In the last General Assembly session, Kelley and several co-sponsors passed a bill in the Senate that would have made it a misdemeanor for workers required to report child abuse to knowingly and willfully fail to do so. The bill died in the House of Delegates.
Kelley said she will reintroduce the measure next year, along with stipulations that would require state medical examiners to report suspected child abuse in cases they investigate. She also wants to force employees or contractors of colleges or universities to report abuse claims to chancellors — a clause prompted by the recent Penn State University scandal.
A number of civil suits related to Merzbacher were also filed, but they were never litigated. They were dismissed by a state appeals court, which ruled the statute of limitations for such claims had passed.
In 2003, after several cases of alleged abuse by Catholic priests surfaced, Kelley tried to extend the state statute of limitations for such lawsuits. Victims abused while young have until age 25 to bring a lawsuit; she tried to raise the age limit to 33.
The bill failed, but Kelley said the issue should be revisited. She'd like to raise the limit to age 35.
Del. Brian McHale, a Baltimore Democrat, sponsored a similar bill at the time. He said Monday that he would have to study the issue again, but believes that it often does take years for victims of sexual abuse to be brave enough to come forward and that age is an arbitrary limitation.
McHale said he attended church in the area where Merzbacher taught, "and because of that it was one of the reasons I introduced that bill, and to this day I'm still convinced the archdiocese knew and shoved it under the rug and only perpetuated the problem that existed at the time."
But not everyone feels the need to lengthen the statute of limitations.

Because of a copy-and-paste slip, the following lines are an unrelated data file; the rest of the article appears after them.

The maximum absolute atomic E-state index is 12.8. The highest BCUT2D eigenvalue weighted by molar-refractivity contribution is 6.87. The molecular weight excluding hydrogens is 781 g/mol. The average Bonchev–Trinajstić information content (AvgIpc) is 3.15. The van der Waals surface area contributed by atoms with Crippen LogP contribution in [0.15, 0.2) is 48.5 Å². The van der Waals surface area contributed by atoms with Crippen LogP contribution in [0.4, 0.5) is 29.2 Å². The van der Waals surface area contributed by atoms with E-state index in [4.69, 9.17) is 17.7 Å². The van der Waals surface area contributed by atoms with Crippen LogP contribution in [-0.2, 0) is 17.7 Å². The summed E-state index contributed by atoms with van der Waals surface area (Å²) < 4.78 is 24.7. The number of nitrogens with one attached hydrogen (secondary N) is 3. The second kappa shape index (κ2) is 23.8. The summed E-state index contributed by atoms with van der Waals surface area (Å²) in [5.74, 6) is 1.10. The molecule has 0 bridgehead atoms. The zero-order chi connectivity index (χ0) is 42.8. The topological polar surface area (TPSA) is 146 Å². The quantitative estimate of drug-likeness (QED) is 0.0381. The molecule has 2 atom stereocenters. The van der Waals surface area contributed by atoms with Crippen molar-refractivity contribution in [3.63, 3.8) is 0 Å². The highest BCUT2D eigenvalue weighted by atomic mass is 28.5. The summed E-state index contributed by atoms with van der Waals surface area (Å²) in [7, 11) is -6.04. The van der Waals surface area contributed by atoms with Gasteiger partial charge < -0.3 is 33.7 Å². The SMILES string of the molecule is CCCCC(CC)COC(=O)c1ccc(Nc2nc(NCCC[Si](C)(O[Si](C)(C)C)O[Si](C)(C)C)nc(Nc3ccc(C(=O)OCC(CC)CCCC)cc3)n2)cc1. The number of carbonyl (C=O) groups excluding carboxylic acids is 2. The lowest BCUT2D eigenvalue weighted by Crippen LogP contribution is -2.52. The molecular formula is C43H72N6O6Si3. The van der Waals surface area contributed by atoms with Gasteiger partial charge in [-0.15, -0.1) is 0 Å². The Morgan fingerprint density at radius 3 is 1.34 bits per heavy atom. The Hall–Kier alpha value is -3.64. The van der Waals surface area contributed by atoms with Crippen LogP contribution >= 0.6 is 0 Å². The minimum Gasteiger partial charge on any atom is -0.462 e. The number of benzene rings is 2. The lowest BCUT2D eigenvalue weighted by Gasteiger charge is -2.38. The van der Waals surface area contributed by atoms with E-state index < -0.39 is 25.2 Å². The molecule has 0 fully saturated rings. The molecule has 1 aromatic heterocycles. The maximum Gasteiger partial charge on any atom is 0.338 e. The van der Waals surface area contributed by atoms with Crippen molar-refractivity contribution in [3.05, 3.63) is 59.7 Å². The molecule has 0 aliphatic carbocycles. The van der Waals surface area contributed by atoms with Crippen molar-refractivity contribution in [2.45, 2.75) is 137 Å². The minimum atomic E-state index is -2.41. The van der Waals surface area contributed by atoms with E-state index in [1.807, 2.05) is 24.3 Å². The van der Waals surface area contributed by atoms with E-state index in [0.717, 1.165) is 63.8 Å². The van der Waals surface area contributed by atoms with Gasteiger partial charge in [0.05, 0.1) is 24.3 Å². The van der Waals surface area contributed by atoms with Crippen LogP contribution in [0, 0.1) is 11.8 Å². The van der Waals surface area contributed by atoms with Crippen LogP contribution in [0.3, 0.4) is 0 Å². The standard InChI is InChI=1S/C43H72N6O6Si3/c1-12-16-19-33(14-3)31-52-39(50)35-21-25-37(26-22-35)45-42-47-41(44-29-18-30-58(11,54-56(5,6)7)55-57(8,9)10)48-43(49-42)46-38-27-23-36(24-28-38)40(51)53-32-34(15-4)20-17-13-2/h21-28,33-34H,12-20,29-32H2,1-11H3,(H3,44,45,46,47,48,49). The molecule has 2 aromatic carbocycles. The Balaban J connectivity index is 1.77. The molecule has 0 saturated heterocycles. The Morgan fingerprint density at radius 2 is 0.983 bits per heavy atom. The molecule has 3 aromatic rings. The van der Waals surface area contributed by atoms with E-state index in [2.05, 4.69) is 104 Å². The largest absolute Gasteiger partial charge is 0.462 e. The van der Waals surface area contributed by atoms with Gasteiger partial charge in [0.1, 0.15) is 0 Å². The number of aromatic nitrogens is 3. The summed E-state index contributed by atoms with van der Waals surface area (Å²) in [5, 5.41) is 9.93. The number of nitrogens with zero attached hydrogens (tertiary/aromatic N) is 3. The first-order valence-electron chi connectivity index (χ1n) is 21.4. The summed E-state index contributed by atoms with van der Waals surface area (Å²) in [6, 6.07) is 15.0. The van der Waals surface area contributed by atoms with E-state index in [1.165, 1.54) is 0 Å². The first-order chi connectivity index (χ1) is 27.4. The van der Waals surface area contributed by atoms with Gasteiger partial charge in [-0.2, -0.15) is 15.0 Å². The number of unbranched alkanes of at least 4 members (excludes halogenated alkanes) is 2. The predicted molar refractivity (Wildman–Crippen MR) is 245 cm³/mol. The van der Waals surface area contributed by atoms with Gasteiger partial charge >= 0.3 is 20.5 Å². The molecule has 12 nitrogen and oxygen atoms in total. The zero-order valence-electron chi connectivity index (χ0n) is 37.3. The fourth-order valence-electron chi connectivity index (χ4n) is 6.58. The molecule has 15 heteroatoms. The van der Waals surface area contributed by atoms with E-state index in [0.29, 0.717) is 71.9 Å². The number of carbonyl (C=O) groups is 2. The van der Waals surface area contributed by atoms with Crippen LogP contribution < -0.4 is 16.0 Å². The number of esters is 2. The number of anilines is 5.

"I think that where our statute of limitations stands right now is where it should be," said Mary Ellen Russell, executive director of the Maryland Catholic Conference. "I think it's a fair measure. It's important to remember that there's no statute of limitations on criminal offenses."
The Catholic Church supports making willful non-reporting of child abuse a crime if a worker is required by the state to report allegations, she said. The church has been working with the Baltimore City Child Abuse Center and lawmakers to better educate workers to detect and report child abuse, she said.
If non-reporting can't be made a crime, the Maryland Coalition Against Sexual Assault hopes legislators at least consider passing laws punishing those who purposefully hide child abuse.
"We need to make concealing child abuse a crime because we see cases like the Merzbacher case where it wasn't a case where someone didn't know what to do or where to go — but that they actively kept it a secret," executive director Lisae Jordan said.
Del. Curt Anderson, a Baltimore Democrat, disagreed.
"I don't think you can legislate everything," said Anderson. He opposes changes to requirements on reporting abuse and the statute of limitations for filing lawsuits against alleged child abusers.